Story by Seth Putnam Photography by Michael George and Garrett Corneilson
“I think one of the things that happens when things are breaking down is that it’s the perfect time to create something new —because the status quo is vulnerable.”
Laila Ahmadinejad takes firm hold of a sapling with one hand and cradles her young daughter, Anahita, close with the other. For the past couple of miles, the pair has been hiking the Long Trail toward the Mad River Valley’s iconic Sunset Rock overlook. It’s a medium-difficulty trek that gets exponentially harder when you have a toddler strapped to your chest. Laila pauses for a breath.
Then, tapping into her reserves, she hauls herself and Anahita up over the ridge. Suddenly, the valley spreads out in front of her, awash with the crimson, golden, and vermillion hues of autumn in Vermont. “At the very end, when we got to the clearing, I felt this huge sense of accomplishment,” she remembers. “Looking at the mountain skyline, breathing the air…it was a total sense of feeling centered. I felt like I could take on anything after that.”
Finding a way to make things work is a running theme in Laila’s life. The daughter of Iranian physicians who immigrated to the U.S. shortly before the 1979 Revolution, she enjoyed a distinctly nonrevolutionary upbringing in Philadelphia.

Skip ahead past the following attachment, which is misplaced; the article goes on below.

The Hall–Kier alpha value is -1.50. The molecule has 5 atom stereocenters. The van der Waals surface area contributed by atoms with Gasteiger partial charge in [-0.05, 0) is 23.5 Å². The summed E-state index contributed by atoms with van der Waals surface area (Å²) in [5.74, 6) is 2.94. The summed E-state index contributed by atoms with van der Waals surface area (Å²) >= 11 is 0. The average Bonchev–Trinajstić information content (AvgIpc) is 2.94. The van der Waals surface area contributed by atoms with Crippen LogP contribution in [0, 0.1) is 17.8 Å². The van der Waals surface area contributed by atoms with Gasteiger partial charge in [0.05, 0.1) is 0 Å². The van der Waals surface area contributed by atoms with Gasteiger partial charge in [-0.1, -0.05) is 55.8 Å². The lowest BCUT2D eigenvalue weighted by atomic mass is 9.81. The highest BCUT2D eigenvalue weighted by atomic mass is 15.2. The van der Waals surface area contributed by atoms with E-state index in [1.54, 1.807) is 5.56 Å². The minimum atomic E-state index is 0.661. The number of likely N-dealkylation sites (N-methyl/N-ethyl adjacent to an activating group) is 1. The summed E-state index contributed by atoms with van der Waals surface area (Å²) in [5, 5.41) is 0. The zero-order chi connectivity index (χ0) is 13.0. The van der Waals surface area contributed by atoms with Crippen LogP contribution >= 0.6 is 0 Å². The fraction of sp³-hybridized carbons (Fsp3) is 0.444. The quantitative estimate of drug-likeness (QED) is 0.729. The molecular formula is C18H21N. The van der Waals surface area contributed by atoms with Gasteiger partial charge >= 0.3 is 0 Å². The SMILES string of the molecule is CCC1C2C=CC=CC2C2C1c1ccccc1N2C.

“I think the house I grew up in has a lot to do with my aesthetic,” she muses. “We always had white walls but really ornate carpets. When I design, I think about designing for that type of space. Rather than putting pattern on pattern throughout the room, I think about having bold accent pieces that would work in a quieter space.”
Despite their scientific professions, it was her parents who instilled a love of the arts in Laila, in large part through the traditions of the old country. “My mother is the best stylist I know,” she says. “When my she sets up the house for Persian New Year, she knows how to make a table look truly amazing with magical settings, and she has a great eye for color.”
Throughout Laila’s upbringing, her father handled the sewing, and he would spend immense amounts of time hand-lettering messages on family birthday cards. “Maybe something about that planted subliminal typographic seeds in my mind,” she says.
Laila earned a bachelor’s degree in fine art from the Rhode Island School of Design and set off on a corporate trajectory in graphic design: an ad agency, a boutique firm, jobs that pushed her toward the transience of the Internet. Despite her digital duties as a designer in the modern era, her passions lay elsewhere. “I came out of school interested in handmade graphic design, like book binding and printmaking,” she says. “We did a lot of things on the computer, but I was always interested in subverting that.”